Soft Machine (Truman Syndrome) and Soft Machine (in Isolation). Two poems by Thomas Irvine

Soft Machine (Truman Syndrome)

Spot people from where they’re not; window of an airplane,
don’t believe they’re still there when not, everyone is an actor
one long cruel camera-shot of an awful kind of fascination. Your friends
friendly holograms; Your family androids; your lover a careful algorithm;
personally perfect hurtful in equal measures.

Panic plays to tune of dial-up modem, establish connection,
makes good sense to get dressed undressed dressed again in
dark, in case. Maybe listeners still addicted sickened, unentertained,
maybe falling from sky to show what you’ve been missing all along,
prove that birds were never just rain.

To live in hope that if you can make the loneliness feel godlike,
you will never work a day in your lives. Honestly, folks get back
behind your own damn eyes to be out of the room again
they’re knowing bite your nails into skinny marble
for square-eyed masses, interactive tragedy without audience is just another today.

Walls don’t talk; they listen, break a bowl see if it’s still tomorrow;
honey lukewarm of glass images, talking as if they were yesterday;
all the same, did they watch you did worlds end to slow your moving?
Vote on next twist, new neighbour, first out, last heaven, you saw them paint
a new skyline in chromatic, birds in agreement, wonder where sails end; where end started.

Soft Machine (in Isolation)

Growing older, sick with more absences had something in hand,
to forget about, in consideration, a toy left on a bus ruined
Christmas or slow dances, each uncomfortable as last,
more promises to fix moment only to leave on a bus again.
Untaken, thoughts made sideways, shatter of a path, new routes never then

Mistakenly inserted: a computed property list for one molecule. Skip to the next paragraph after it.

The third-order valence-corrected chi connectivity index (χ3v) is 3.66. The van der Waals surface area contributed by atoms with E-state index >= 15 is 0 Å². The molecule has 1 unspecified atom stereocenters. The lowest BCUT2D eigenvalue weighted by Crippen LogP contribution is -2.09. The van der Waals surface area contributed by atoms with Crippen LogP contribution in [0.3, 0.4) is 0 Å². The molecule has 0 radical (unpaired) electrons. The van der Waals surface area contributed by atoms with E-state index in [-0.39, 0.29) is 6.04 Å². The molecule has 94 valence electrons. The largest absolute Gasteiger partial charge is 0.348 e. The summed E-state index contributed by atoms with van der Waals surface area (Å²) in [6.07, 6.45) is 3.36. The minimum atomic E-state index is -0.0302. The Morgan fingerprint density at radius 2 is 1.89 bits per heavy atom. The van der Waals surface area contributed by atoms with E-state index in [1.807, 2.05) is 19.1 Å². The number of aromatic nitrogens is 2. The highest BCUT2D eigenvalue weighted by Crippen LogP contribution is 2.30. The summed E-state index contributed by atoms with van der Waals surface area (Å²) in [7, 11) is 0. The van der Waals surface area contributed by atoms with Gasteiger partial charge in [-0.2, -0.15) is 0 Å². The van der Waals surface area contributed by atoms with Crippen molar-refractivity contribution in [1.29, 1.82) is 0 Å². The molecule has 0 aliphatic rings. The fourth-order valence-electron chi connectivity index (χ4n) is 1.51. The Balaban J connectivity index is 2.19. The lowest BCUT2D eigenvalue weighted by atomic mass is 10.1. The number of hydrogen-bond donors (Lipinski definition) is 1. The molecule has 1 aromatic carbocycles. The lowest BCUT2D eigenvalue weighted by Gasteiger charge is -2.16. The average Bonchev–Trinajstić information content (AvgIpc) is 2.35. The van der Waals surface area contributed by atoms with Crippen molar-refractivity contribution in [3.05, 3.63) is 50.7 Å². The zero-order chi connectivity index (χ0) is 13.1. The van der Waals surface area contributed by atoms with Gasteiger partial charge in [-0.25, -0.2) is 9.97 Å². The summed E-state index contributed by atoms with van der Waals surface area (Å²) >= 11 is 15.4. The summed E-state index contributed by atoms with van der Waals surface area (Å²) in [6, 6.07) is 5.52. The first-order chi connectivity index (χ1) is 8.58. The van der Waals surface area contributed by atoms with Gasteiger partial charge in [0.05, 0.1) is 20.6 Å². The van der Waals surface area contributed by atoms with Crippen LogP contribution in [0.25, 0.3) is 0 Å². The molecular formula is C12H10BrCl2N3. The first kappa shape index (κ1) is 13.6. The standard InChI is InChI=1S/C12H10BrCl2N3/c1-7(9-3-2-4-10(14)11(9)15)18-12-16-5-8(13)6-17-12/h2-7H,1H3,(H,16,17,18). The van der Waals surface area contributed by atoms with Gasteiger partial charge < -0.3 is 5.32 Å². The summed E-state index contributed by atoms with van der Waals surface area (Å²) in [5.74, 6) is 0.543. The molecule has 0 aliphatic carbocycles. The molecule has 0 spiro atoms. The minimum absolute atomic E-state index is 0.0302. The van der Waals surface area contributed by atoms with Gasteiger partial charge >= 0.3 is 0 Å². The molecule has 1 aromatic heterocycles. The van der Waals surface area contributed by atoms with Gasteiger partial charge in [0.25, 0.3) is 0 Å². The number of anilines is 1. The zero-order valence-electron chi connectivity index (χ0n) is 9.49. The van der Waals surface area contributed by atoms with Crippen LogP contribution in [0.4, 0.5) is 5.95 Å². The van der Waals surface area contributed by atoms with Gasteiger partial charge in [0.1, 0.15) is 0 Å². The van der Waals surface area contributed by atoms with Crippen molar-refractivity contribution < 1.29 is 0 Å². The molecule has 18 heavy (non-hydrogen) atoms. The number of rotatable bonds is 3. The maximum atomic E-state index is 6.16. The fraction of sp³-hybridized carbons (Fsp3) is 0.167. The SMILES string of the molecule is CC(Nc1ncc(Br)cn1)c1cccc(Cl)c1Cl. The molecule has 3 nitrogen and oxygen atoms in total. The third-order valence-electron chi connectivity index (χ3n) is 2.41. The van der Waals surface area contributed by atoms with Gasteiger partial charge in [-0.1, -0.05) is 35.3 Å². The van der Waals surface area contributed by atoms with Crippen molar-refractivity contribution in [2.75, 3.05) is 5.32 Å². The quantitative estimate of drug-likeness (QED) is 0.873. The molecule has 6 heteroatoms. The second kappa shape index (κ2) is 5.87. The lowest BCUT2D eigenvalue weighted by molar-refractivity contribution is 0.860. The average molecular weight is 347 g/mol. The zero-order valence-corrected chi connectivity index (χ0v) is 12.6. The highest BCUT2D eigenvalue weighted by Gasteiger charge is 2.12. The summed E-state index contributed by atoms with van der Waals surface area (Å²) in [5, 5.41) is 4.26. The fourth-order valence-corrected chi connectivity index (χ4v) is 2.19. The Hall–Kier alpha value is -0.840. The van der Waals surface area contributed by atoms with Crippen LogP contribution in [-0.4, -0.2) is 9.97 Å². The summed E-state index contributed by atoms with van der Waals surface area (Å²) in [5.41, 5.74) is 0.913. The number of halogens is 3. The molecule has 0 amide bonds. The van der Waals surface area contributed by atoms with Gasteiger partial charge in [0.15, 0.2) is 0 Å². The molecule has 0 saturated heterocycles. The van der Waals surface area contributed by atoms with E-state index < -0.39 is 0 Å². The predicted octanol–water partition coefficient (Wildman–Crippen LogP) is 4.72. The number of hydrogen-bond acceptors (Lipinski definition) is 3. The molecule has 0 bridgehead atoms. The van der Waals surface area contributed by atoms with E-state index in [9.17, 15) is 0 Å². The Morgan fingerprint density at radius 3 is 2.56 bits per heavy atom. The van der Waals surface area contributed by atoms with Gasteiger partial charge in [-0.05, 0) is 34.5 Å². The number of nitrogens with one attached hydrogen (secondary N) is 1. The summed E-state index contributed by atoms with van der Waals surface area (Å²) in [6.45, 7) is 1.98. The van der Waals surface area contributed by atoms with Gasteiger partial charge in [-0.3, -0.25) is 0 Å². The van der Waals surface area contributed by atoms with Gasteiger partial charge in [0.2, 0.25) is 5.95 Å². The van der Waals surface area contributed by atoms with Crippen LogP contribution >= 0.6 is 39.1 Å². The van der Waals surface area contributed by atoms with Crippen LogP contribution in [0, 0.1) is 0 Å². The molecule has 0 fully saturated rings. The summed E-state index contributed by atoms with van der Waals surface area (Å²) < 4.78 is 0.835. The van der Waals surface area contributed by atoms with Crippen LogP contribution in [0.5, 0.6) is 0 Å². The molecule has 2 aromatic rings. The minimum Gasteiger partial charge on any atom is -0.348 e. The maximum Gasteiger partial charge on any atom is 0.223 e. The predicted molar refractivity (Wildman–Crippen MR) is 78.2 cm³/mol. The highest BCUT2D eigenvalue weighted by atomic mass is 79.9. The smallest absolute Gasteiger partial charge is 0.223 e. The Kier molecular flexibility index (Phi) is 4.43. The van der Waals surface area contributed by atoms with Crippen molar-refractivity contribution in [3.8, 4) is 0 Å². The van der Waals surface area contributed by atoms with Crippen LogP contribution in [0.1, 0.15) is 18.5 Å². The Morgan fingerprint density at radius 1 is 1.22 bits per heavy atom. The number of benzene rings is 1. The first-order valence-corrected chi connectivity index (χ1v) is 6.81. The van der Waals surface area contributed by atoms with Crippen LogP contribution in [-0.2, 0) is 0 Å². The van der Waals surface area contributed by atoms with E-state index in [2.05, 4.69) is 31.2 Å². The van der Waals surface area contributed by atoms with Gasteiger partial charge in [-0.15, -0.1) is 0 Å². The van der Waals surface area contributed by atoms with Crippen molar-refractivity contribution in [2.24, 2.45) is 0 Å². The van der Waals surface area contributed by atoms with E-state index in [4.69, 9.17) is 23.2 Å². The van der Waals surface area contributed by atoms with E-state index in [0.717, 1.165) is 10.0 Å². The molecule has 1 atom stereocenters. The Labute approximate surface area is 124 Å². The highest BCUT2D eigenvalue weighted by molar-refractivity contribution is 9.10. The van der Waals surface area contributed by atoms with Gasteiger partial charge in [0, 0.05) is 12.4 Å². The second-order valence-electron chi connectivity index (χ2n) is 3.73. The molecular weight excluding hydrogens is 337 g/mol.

followed become alley where untouched made a whole evening,
take back glances, evils, methods, next measures– impermanent
as pencil lead. Nothing slows enough to tame; only brokens,
further unfixable choices that came to define an age, each season
hang, like curse words at a child’s birthday party, overhead,

whole fucking place fogged up, can’t see where crying comes from,
but is there, is somebody’s. Read yourself back, think
that could have been my own, might’ve even been,
doesn’t matter because to be is to be better than is not.
How much is buried in, hidden, healed over? Do you still

track by name, pinch for progress? Were you born blue, hurting nurses
with different kind of crying, did you fall for ocean,
assuming its colour? Such remarkable sadnesses; never lived without, at least–
no record of so. Always collecting, always fool’s gold,
ontologies, stories from a dead friend. A receipt, proof of a day, a surrendered memory.


Thomas holds a Masters in Creative Writing Poetry from the University of East Anglia, and currently works in the British Library’s Publishing team.

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